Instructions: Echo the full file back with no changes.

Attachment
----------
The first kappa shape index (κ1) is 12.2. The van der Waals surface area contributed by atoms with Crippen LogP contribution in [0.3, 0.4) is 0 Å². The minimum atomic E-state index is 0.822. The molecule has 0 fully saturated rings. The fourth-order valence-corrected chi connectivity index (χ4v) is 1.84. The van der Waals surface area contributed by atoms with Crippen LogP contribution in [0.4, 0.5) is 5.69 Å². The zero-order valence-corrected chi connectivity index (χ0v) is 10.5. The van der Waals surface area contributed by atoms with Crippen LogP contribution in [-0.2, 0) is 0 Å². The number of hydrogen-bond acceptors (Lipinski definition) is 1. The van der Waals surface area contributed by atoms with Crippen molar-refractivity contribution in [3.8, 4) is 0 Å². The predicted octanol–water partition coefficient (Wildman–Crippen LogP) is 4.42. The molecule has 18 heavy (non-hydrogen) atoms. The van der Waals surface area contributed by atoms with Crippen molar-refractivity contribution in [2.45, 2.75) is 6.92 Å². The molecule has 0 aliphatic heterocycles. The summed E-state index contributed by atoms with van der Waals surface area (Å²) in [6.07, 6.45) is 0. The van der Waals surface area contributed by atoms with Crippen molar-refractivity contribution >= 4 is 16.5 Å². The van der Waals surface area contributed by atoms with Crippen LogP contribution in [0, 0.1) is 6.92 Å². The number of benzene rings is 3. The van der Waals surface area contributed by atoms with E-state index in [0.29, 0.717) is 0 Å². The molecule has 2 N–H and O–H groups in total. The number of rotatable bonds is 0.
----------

The first kappa shape index (κ1) is 12.2. The van der Waals surface area contributed by atoms with Crippen LogP contribution in [0.3, 0.4) is 0 Å². The minimum atomic E-state index is 0.822. The molecule has 0 fully saturated rings. The fourth-order valence-corrected chi connectivity index (χ4v) is 1.84. The van der Waals surface area contributed by atoms with Crippen LogP contribution in [0.4, 0.5) is 5.69 Å². The zero-order valence-corrected chi connectivity index (χ0v) is 10.5. The van der Waals surface area contributed by atoms with Crippen LogP contribution in [-0.2, 0) is 0 Å². The number of hydrogen-bond acceptors (Lipinski definition) is 1. The van der Waals surface area contributed by atoms with Crippen molar-refractivity contribution in [3.8, 4) is 0 Å². The predicted octanol–water partition coefficient (Wildman–Crippen LogP) is 4.42. The molecule has 18 heavy (non-hydrogen) atoms. The van der Waals surface area contributed by atoms with Crippen molar-refractivity contribution in [2.45, 2.75) is 6.92 Å². The molecule has 0 aliphatic heterocycles. The summed E-state index contributed by atoms with van der Waals surface area (Å²) in [6.07, 6.45) is 0. The van der Waals surface area contributed by atoms with Crippen molar-refractivity contribution >= 4 is 16.5 Å². The van der Waals surface area contributed by atoms with Crippen LogP contribution in [0, 0.1) is 6.92 Å². The number of benzene rings is 3. The van der Waals surface area contributed by atoms with E-state index in [0.29, 0.717) is 0 Å². The molecule has 2 N–H and O–H groups in total. The number of rotatable bonds is 0.